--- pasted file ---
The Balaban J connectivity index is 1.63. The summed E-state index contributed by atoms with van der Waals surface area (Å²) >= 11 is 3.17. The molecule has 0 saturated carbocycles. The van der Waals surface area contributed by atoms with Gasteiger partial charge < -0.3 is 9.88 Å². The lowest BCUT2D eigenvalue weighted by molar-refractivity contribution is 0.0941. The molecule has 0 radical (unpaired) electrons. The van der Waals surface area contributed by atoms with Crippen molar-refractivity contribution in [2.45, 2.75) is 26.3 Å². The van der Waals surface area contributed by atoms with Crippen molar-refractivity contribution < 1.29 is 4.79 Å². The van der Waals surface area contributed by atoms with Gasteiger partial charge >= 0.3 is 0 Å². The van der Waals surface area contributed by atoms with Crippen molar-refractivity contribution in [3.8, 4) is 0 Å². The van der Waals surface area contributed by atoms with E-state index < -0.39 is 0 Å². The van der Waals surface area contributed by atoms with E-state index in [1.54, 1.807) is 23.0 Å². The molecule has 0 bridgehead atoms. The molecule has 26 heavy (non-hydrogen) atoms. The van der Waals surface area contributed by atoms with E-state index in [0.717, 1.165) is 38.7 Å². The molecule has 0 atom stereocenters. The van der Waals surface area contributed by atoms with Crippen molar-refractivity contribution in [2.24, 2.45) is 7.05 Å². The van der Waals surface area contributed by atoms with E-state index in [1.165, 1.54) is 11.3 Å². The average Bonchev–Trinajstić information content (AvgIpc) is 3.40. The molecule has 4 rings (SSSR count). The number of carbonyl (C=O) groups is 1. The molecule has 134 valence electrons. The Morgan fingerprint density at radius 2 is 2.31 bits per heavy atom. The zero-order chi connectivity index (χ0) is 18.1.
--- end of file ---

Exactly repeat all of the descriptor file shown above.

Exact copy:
The Balaban J connectivity index is 1.63. The summed E-state index contributed by atoms with van der Waals surface area (Å²) >= 11 is 3.17. The molecule has 0 saturated carbocycles. The van der Waals surface area contributed by atoms with Gasteiger partial charge < -0.3 is 9.88 Å². The lowest BCUT2D eigenvalue weighted by molar-refractivity contribution is 0.0941. The molecule has 0 radical (unpaired) electrons. The van der Waals surface area contributed by atoms with Crippen molar-refractivity contribution in [2.45, 2.75) is 26.3 Å². The van der Waals surface area contributed by atoms with Crippen molar-refractivity contribution < 1.29 is 4.79 Å². The van der Waals surface area contributed by atoms with Gasteiger partial charge >= 0.3 is 0 Å². The van der Waals surface area contributed by atoms with Crippen molar-refractivity contribution in [3.8, 4) is 0 Å². The van der Waals surface area contributed by atoms with E-state index < -0.39 is 0 Å². The van der Waals surface area contributed by atoms with E-state index in [1.54, 1.807) is 23.0 Å². The molecule has 0 bridgehead atoms. The molecule has 26 heavy (non-hydrogen) atoms. The van der Waals surface area contributed by atoms with E-state index in [0.717, 1.165) is 38.7 Å². The molecule has 0 atom stereocenters. The van der Waals surface area contributed by atoms with Crippen molar-refractivity contribution in [2.24, 2.45) is 7.05 Å². The van der Waals surface area contributed by atoms with E-state index in [1.165, 1.54) is 11.3 Å². The average Bonchev–Trinajstić information content (AvgIpc) is 3.40. The molecule has 4 rings (SSSR count). The number of carbonyl (C=O) groups is 1. The molecule has 134 valence electrons. The Morgan fingerprint density at radius 2 is 2.31 bits per heavy atom. The zero-order chi connectivity index (χ0) is 18.1.